Good to have a goal

I have a goal.  I want the rewrite for the next Hollows book done in time that I can NaNo with you guys this November again.  I had fun last year.  It’s a very do-able goal, but it won’t leave me much time to enjoy the last few hours of sun outside this month.  It’s cold outside, anyway, so I’m content.

I pushed through a hard pair of chapters yesterday.  It took me an unreal three days for 45 pages, but I’m happy, or mostly happy.  I will be peaking at it this morning and taking something out that will be pushed deeper into the manuscript.  Too much is going on in it, and I have to reduce to keep the pace moving.  That was the big issue in this chapter.  Pacing.

I had three introductions and a first look-see at several sections of the church.  I like to have no more than one “important” introduction and two scene descriptions in a chapter, (the original scene, and then one shift) but will fudge it all the time if I can keep the pace fast or the dialog interesting.  Everything was important in this chapter, and I tried something I’d seldom do.  It worked really well.  I had Rachel walk out of the room, and when she came back, it was obvious that greetings had been exchanged.  It was an important introduction, but the reader didn’t have to see it.  What the reader saw was the comfortable ease in the room when Rachel came back, and that was far more important than “Hi, I’m Ivy.”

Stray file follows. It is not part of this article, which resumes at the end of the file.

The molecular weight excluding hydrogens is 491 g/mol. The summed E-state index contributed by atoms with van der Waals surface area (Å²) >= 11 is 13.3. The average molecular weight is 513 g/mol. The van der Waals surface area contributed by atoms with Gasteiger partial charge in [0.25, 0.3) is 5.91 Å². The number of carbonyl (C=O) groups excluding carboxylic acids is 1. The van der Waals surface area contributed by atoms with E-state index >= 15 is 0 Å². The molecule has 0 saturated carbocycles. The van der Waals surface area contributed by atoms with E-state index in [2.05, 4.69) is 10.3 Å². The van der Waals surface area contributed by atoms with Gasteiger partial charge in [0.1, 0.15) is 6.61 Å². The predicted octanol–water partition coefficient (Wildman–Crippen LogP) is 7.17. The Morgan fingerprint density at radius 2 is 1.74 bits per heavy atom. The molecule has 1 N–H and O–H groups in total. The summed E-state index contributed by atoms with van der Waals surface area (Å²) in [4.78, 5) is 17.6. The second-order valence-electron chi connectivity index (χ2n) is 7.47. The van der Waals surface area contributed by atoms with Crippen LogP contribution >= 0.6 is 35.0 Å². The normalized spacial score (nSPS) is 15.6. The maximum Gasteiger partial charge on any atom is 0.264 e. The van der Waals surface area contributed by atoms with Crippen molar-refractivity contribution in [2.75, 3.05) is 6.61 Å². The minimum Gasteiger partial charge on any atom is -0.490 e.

Still learning . . .  😉


Filed under Drama Box

31 responses to “Good to have a goal

  1. Hi Kim,
    It’s starting to get cold outside here too. But I really love the feeling of being cozy and warm when it’s cold out, so it’s kinda nice. Your lawn sounds beautiful, and wood smoke is one of my favorite smells. Those are definitely two of the best bits about fall.
    Such an interesting post! So, Ivy has three introductions that go well, one of particular importance? I can’t wait to find out…! Really cool idea, that the reader will know the result of those introductions based on the mood in the room. It’s so fun to read about your thought processes as you craft your story. These 45 pages sound fab. 🙂
    Enjoy your day!

    • Hi Tiffany. I can see how it might be interesting to go back and see my thoughts when you finally get the book in your hand. Too bad it won’t be for almost a year. (shakes head) Slow business.

  2. Mel from OR

    Bless you, Kim! This advice was so helpful. I have that issue that everything needs to be described or explained, but in reality when writing from one person’s perspective, it’s really impossible for that person to understand everything that is happening. Unless they are God! This is something new I just learned. It’s good to see that a published author thinks the same. Cheers!

  3. Amanda in Tampa

    I am new to this NaNo thing… my name is angelcloud529. Looks like fun.

  4. Hello Mrs. Harrison,

    😀 It would be great to have you on board for NaNo. 🙂 I can’t believe I’ve been on this blog for a year now. Things were so different then. 🙂